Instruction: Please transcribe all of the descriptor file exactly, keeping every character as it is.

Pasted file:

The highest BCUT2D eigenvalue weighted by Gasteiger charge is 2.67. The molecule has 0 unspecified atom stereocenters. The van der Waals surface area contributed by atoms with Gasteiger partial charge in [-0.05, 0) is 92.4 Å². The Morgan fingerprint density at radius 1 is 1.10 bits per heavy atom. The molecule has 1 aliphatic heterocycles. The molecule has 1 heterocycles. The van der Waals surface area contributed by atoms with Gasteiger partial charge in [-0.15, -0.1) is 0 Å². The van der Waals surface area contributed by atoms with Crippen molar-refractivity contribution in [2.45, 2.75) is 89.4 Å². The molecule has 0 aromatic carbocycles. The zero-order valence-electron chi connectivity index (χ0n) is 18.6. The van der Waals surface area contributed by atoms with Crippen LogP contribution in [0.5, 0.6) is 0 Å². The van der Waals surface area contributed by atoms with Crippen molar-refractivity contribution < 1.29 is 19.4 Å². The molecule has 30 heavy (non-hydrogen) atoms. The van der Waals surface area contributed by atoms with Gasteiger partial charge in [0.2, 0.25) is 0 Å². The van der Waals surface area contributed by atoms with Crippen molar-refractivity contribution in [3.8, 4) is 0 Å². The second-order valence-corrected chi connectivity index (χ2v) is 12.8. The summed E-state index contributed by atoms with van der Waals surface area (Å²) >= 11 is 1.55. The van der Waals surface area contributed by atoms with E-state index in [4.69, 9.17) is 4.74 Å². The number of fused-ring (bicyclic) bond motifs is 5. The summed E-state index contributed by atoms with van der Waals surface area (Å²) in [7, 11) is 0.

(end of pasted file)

The highest BCUT2D eigenvalue weighted by Gasteiger charge is 2.67. The molecule has 0 unspecified atom stereocenters. The van der Waals surface area contributed by atoms with Gasteiger partial charge in [-0.05, 0) is 92.4 Å². The Morgan fingerprint density at radius 1 is 1.10 bits per heavy atom. The molecule has 1 aliphatic heterocycles. The molecule has 1 heterocycles. The van der Waals surface area contributed by atoms with Gasteiger partial charge in [-0.15, -0.1) is 0 Å². The van der Waals surface area contributed by atoms with Crippen molar-refractivity contribution in [2.45, 2.75) is 89.4 Å². The molecule has 0 aromatic carbocycles. The zero-order valence-electron chi connectivity index (χ0n) is 18.6. The van der Waals surface area contributed by atoms with Crippen LogP contribution in [0.5, 0.6) is 0 Å². The van der Waals surface area contributed by atoms with Crippen molar-refractivity contribution < 1.29 is 19.4 Å². The molecule has 30 heavy (non-hydrogen) atoms. The van der Waals surface area contributed by atoms with Gasteiger partial charge in [0.2, 0.25) is 0 Å². The van der Waals surface area contributed by atoms with Crippen molar-refractivity contribution in [3.8, 4) is 0 Å². The second-order valence-corrected chi connectivity index (χ2v) is 12.8. The summed E-state index contributed by atoms with van der Waals surface area (Å²) >= 11 is 1.55. The van der Waals surface area contributed by atoms with E-state index in [4.69, 9.17) is 4.74 Å². The number of fused-ring (bicyclic) bond motifs is 5. The summed E-state index contributed by atoms with van der Waals surface area (Å²) in [7, 11) is 0.